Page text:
In some cases, you may pass along a separate white paper to talk about the technology. But your main release should focus on what the benefits are, why it is different, and what's exciting about it - without a lot of technical verbiage."
Lifestyle outlets see the connection
And while media outlets devoted to personal technology reporting have declined in number, mainstream titles have been picking up some of the slack. Lifestyle magazines, especially those aimed at younger affluent audiences, continue to be on the lookout for new gadgets to introduce to their readers. "We've begun adding two days to our press tours to target consumer lifestyle publications,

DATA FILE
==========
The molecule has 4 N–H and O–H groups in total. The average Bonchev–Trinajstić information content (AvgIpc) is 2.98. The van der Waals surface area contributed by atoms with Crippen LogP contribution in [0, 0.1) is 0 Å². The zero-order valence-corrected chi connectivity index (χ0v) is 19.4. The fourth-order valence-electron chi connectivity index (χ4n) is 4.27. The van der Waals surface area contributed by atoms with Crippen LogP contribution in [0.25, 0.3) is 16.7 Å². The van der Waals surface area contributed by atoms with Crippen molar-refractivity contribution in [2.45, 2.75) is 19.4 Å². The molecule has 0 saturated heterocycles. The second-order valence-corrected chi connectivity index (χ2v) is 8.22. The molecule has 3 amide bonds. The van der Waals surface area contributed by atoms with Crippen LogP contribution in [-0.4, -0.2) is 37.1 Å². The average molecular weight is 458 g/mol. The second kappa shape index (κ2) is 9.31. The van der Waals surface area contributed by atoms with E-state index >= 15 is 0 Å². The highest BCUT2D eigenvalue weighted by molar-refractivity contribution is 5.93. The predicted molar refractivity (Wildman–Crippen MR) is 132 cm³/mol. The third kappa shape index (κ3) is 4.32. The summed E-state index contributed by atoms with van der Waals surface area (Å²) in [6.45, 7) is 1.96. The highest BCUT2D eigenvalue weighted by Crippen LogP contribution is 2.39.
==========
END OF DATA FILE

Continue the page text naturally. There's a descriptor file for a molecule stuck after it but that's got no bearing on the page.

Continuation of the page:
says Switzer, whose firm represents Handspring and its Visor and Treo products.
Unfortunately, many of these outlets have room for little more than a photo and caption. "You can always tell which direction they're going, because if they want a review unit, they're probably going to write about it in detail,
says Steve Honig, SVP with Bender/Helper Impact, which represents LG Electronics' handset division. "If they just want art, we know we have to pitch it differently. But we've been able to get a lot of press through the use of visuals in magazines like Details and GQ."
Most of these PR efforts are aimed at men's outlets, but there are some opportunities to reach women's and fashion magazines as well. "You have to go for the style and sleek design,
advises Honig. "That gets their attention initially. Then we can talk about how it affects a woman's lifestyle."